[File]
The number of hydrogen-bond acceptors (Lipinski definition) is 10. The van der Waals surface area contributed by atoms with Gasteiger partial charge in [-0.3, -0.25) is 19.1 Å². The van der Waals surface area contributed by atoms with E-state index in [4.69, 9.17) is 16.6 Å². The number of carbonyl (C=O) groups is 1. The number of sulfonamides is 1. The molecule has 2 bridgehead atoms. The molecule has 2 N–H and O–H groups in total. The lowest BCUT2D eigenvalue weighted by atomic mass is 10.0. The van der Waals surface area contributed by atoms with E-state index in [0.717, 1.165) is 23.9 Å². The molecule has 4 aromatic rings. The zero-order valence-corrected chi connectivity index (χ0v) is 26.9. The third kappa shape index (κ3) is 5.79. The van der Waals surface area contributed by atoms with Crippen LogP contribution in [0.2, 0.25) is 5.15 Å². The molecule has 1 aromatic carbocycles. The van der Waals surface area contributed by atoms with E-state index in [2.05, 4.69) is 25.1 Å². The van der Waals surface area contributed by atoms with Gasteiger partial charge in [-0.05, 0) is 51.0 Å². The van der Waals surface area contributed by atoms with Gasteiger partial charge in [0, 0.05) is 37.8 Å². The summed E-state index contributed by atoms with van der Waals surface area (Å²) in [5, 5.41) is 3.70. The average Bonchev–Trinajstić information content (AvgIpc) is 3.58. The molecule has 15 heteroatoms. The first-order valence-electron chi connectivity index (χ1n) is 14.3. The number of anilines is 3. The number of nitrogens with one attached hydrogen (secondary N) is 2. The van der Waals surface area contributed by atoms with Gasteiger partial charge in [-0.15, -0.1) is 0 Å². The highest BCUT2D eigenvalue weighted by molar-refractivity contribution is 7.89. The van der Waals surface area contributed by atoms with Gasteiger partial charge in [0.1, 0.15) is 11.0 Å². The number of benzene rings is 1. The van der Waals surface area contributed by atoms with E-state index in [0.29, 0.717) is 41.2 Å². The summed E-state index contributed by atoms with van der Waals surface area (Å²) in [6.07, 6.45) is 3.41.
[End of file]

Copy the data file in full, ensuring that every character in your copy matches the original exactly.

The number of hydrogen-bond acceptors (Lipinski definition) is 10. The van der Waals surface area contributed by atoms with Gasteiger partial charge in [-0.3, -0.25) is 19.1 Å². The van der Waals surface area contributed by atoms with E-state index in [4.69, 9.17) is 16.6 Å². The number of carbonyl (C=O) groups is 1. The number of sulfonamides is 1. The molecule has 2 bridgehead atoms. The molecule has 2 N–H and O–H groups in total. The lowest BCUT2D eigenvalue weighted by atomic mass is 10.0. The van der Waals surface area contributed by atoms with E-state index in [0.717, 1.165) is 23.9 Å². The molecule has 4 aromatic rings. The zero-order valence-corrected chi connectivity index (χ0v) is 26.9. The third kappa shape index (κ3) is 5.79. The van der Waals surface area contributed by atoms with Crippen LogP contribution in [0.2, 0.25) is 5.15 Å². The molecule has 1 aromatic carbocycles. The van der Waals surface area contributed by atoms with E-state index in [2.05, 4.69) is 25.1 Å². The van der Waals surface area contributed by atoms with Gasteiger partial charge in [-0.05, 0) is 51.0 Å². The van der Waals surface area contributed by atoms with Gasteiger partial charge in [0, 0.05) is 37.8 Å². The summed E-state index contributed by atoms with van der Waals surface area (Å²) in [5, 5.41) is 3.70. The average Bonchev–Trinajstić information content (AvgIpc) is 3.58. The molecule has 15 heteroatoms. The first-order valence-electron chi connectivity index (χ1n) is 14.3. The number of anilines is 3. The number of nitrogens with one attached hydrogen (secondary N) is 2. The van der Waals surface area contributed by atoms with Gasteiger partial charge in [-0.15, -0.1) is 0 Å². The highest BCUT2D eigenvalue weighted by molar-refractivity contribution is 7.89. The van der Waals surface area contributed by atoms with Gasteiger partial charge in [0.1, 0.15) is 11.0 Å². The number of benzene rings is 1. The van der Waals surface area contributed by atoms with E-state index in [0.29, 0.717) is 41.2 Å². The summed E-state index contributed by atoms with van der Waals surface area (Å²) in [6.07, 6.45) is 3.41.